Investments - GICs

Guaranteed Investment Certificates

These are traditional bank GICs. You deposit money and the bank pays you interest at very attractive rates. We offer two types of Guaranteed Investment Certificates:

  • 1-5 year GICs
  • Short Term Deposits (30, 60 and 90 day)

Guaranteed Interest Contracts

This type of GIC works in a similar way -- you deposit money and we pay you interest. But the difference with Guaranteed Interest Contracts is that you are investing your money through a contract from an insurance company. This difference has its benefits:

  • cashability
  • you may designate a beneficiary,
  • probate fees and estate settlement delays may be avoided upon death, and
  • you may have creditor protection.


Unlike most guaranteed investments from banks, trust companies and mutual fund organizations, most insurance companies' GIC's are fully or partially cashable at any time. (Surrender charges may apply on terms cashed before maturity).

Why are estate planning advantages important?

Insurance companies offer several distinct estate planning advantages over non-insurance institutions, beginning with the ability to name beneficiaries on registered and non-registered plans.

Here's how a couple might use the estate planning advantages available

Terry has named his wife, Connie, as his beneficiary. At the time of Terry's death, the current value of his GIC -- including accumulated interest -- goes directly to Connie. Because the money will therefore bypass the estate, Connie can avoid the expense and delays of probate fees, legal fees and surrender charges.

As Terry's spouse, Connie can also choose to have the value of Terry's investment transferred directly to her own RRSP or RRIF at the time of Terry's death, privately and without tax implications.

What about creditor protection?

When you name a "family class" or irrevocable beneficiary, your GIC is generally safeguarded from creditors under provincial insurance laws that protect the investments of insurance company clients only.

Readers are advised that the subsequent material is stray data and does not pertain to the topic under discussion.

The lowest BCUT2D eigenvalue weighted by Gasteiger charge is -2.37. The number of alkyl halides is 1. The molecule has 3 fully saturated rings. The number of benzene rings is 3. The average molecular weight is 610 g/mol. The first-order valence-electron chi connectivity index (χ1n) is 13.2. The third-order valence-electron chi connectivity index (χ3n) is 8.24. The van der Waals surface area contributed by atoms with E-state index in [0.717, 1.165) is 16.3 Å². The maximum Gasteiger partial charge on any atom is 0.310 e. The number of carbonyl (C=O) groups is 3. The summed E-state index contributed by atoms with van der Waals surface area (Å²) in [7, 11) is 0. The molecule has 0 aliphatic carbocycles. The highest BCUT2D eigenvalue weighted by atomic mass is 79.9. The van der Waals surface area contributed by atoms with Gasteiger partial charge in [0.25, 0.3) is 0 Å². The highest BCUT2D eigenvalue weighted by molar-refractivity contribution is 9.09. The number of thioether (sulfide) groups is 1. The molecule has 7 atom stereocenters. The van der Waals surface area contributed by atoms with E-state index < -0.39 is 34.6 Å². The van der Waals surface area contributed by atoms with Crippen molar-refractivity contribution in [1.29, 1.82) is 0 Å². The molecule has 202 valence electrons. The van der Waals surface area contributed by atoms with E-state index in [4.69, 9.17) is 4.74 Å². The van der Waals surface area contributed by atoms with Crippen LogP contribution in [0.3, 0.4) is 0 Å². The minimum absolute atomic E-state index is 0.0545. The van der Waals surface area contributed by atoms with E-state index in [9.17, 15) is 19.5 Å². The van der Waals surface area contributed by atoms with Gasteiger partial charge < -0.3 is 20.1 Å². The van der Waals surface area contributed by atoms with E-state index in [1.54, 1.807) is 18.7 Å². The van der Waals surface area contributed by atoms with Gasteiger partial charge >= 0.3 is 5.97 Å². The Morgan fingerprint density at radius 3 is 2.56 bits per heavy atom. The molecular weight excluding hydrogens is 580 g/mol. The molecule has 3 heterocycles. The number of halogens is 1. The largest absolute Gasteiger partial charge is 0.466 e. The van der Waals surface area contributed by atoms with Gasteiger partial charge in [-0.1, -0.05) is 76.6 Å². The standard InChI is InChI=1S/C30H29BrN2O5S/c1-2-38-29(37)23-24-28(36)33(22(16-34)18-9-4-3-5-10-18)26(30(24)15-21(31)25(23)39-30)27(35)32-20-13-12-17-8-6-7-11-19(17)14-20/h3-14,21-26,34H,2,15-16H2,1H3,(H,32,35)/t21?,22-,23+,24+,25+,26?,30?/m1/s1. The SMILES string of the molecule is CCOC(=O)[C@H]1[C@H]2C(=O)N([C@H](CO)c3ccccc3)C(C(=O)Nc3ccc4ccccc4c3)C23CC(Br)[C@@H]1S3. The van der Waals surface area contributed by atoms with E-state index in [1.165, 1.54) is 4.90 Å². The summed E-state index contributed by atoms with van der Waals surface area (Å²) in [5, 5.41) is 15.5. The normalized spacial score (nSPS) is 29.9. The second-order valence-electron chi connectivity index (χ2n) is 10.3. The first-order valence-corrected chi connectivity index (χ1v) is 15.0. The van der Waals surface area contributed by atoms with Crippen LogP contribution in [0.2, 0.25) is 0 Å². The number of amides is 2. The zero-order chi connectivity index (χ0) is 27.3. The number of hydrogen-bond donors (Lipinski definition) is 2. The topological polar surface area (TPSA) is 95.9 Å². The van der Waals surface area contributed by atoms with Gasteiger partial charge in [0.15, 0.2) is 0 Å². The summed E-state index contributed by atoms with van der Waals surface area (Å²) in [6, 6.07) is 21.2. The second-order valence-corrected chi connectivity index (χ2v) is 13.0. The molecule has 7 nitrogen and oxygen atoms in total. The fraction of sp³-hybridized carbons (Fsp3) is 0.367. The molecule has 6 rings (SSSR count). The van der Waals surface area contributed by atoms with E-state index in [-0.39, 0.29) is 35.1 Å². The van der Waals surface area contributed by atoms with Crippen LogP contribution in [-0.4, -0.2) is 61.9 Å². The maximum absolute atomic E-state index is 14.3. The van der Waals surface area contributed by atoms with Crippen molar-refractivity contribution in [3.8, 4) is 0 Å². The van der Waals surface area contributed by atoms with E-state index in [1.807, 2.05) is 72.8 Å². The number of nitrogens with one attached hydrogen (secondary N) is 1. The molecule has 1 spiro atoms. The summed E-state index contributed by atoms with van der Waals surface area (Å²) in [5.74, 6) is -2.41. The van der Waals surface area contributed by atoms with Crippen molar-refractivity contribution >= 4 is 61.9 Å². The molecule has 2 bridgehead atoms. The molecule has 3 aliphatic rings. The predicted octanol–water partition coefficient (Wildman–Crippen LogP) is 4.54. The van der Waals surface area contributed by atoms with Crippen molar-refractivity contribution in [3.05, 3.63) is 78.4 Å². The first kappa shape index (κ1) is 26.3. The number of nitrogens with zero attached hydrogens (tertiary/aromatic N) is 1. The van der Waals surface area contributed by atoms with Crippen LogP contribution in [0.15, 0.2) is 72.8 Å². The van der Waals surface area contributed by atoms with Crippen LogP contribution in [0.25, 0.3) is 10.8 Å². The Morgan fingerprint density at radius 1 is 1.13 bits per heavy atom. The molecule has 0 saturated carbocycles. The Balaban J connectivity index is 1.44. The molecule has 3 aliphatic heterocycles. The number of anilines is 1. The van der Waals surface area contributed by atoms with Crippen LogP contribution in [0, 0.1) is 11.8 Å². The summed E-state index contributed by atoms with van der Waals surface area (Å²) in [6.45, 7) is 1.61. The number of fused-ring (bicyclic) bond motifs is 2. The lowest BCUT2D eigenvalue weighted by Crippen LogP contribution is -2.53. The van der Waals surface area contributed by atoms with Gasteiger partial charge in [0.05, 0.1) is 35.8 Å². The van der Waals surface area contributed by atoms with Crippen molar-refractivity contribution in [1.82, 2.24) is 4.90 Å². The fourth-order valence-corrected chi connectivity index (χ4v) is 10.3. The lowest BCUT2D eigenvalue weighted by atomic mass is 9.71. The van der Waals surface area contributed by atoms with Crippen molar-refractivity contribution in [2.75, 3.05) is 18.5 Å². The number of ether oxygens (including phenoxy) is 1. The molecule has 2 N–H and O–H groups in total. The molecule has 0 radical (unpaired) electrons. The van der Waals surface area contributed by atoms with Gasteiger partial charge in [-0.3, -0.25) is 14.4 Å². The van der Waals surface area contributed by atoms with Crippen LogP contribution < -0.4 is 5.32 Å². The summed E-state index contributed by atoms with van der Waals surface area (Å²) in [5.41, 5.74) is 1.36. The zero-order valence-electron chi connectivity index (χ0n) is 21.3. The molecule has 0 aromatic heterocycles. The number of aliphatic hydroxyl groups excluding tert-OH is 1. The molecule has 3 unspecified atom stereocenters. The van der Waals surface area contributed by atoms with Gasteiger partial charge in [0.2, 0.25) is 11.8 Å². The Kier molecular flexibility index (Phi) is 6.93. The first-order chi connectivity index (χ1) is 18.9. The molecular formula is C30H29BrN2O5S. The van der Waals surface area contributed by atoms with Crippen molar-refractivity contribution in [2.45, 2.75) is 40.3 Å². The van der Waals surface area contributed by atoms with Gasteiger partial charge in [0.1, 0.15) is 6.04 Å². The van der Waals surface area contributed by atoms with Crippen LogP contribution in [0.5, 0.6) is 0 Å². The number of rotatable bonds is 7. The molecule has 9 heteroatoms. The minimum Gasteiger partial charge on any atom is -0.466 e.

In all provinces except Quebec, the annuitant's spouse, child, parent or grandchild are all recognized as family class beneficiaries. In Quebec, family class beneficiaries are the policy owner's spouse and/or descendants and ascendants.

The creditor protection feature is particularly useful for small business owners and professionals, as added security in case of bankruptcy.

Here's how a small business owner might benefit from creditor protection

Joe owns and operates a small business and has built up sizable personal savings outside of the business to provide for his family. Joe would like to be sure that his personal savings are as secure as possible. By opting to invest his personal savings in an insurance company GIC and naming his wife as beneficiary, Joe benefits from the potential creditor protection available only through insurance companies.

Why are guaranteed investments important?

Guaranteed investments can form an integral part of your financial portfolio because, regardless of market conditions, the guaranteed portion of your portfolio is always growing -- and that reduces overall risk.

Depending on your individual investment needs, you may use a guaranteed investment as:

  • A solid foundation for a well-diversified investment portfolio,
  • A short-term savings vehicle when investment safety and reliable growth are paramount, and/or
  • A reliable long-term savings vehicle when you have low tolerance for risk and portfolio value fluctuations.

How much of your portfolio should be in guaranteed investments?

Most investors' portfolios are comprised of a combination of guaranteed investments and equities such as segregated funds or mutual funds . The balance between guaranteed investments and equities depends on your:

  • financial situation,
  • risk tolerance, and
  • investment goals.

A well-known formula to determine the right balance for you is to align the percentage of guaranteed investments in your portfolio with your age. Of course, this formula is simply a guide. Depending on your individual circumstances, a higher or lower percentage of guaranteed investments may be appropriate. We can help determine the right balance for you.

Here's how the well-known formula for determining your portfolio balance might work

If Robin is 55 years of age, 55% of his investment portfolio would be comprised of guaranteed investments, which could include several guaranteed interest accounts with varied maturity dates, with or without a daily interest account. The remaining 45% would be invested in equities. As Robin gets older, he may choose to proportionately increase the guaranteed interest portion of his investment portfolio to maintain the same portfolio balance of guaranteed investments and equities into his retirement years. And, if Robin opts to divide his guaranteed investments into several different terms spread across a number of years, he will have the added security of:

Interest rates on various terms averaging out over time, and Reduced overall portfolio risk with maturities spread out over a number of years.

Competitive interest rates

Interest rates are always an important consideration when choosing your guaranteed investment. We can provide some of the highest rates available.